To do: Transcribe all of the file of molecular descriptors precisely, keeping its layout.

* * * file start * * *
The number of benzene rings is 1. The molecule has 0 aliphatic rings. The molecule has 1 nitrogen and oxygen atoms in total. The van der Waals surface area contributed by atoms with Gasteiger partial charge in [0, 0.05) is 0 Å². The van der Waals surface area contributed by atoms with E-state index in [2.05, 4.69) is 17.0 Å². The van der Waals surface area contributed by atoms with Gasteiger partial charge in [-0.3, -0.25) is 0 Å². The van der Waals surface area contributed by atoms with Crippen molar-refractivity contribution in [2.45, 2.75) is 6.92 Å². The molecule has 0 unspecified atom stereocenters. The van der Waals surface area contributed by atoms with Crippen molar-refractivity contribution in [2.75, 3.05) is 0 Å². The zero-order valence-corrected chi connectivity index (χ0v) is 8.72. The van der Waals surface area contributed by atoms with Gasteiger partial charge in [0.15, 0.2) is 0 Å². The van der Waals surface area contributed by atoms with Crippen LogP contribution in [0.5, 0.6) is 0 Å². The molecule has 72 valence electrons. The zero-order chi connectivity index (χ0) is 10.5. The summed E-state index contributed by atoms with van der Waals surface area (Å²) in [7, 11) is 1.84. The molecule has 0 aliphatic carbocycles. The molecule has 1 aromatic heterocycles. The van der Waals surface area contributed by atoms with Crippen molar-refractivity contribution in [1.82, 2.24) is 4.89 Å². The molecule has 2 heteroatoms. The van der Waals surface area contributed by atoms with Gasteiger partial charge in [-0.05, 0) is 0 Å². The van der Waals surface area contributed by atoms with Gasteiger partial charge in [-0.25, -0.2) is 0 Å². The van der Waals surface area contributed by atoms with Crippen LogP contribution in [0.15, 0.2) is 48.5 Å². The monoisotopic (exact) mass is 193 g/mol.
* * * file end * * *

The number of benzene rings is 1. The molecule has 0 aliphatic rings. The molecule has 1 nitrogen and oxygen atoms in total. The van der Waals surface area contributed by atoms with Gasteiger partial charge in [0, 0.05) is 0 Å². The van der Waals surface area contributed by atoms with E-state index in [2.05, 4.69) is 17.0 Å². The van der Waals surface area contributed by atoms with Gasteiger partial charge in [-0.3, -0.25) is 0 Å². The van der Waals surface area contributed by atoms with Crippen molar-refractivity contribution in [2.45, 2.75) is 6.92 Å². The molecule has 0 unspecified atom stereocenters. The van der Waals surface area contributed by atoms with Crippen molar-refractivity contribution in [2.75, 3.05) is 0 Å². The zero-order valence-corrected chi connectivity index (χ0v) is 8.72. The van der Waals surface area contributed by atoms with Gasteiger partial charge in [0.15, 0.2) is 0 Å². The van der Waals surface area contributed by atoms with Crippen LogP contribution in [0.5, 0.6) is 0 Å². The molecule has 72 valence electrons. The zero-order chi connectivity index (χ0) is 10.5. The summed E-state index contributed by atoms with van der Waals surface area (Å²) in [7, 11) is 1.84. The molecule has 0 aliphatic carbocycles. The molecule has 1 aromatic heterocycles. The van der Waals surface area contributed by atoms with Crippen molar-refractivity contribution in [1.82, 2.24) is 4.89 Å². The molecule has 2 heteroatoms. The van der Waals surface area contributed by atoms with Gasteiger partial charge in [-0.05, 0) is 0 Å². The van der Waals surface area contributed by atoms with Gasteiger partial charge in [-0.25, -0.2) is 0 Å². The van der Waals surface area contributed by atoms with Crippen LogP contribution in [0.15, 0.2) is 48.5 Å². The monoisotopic (exact) mass is 193 g/mol.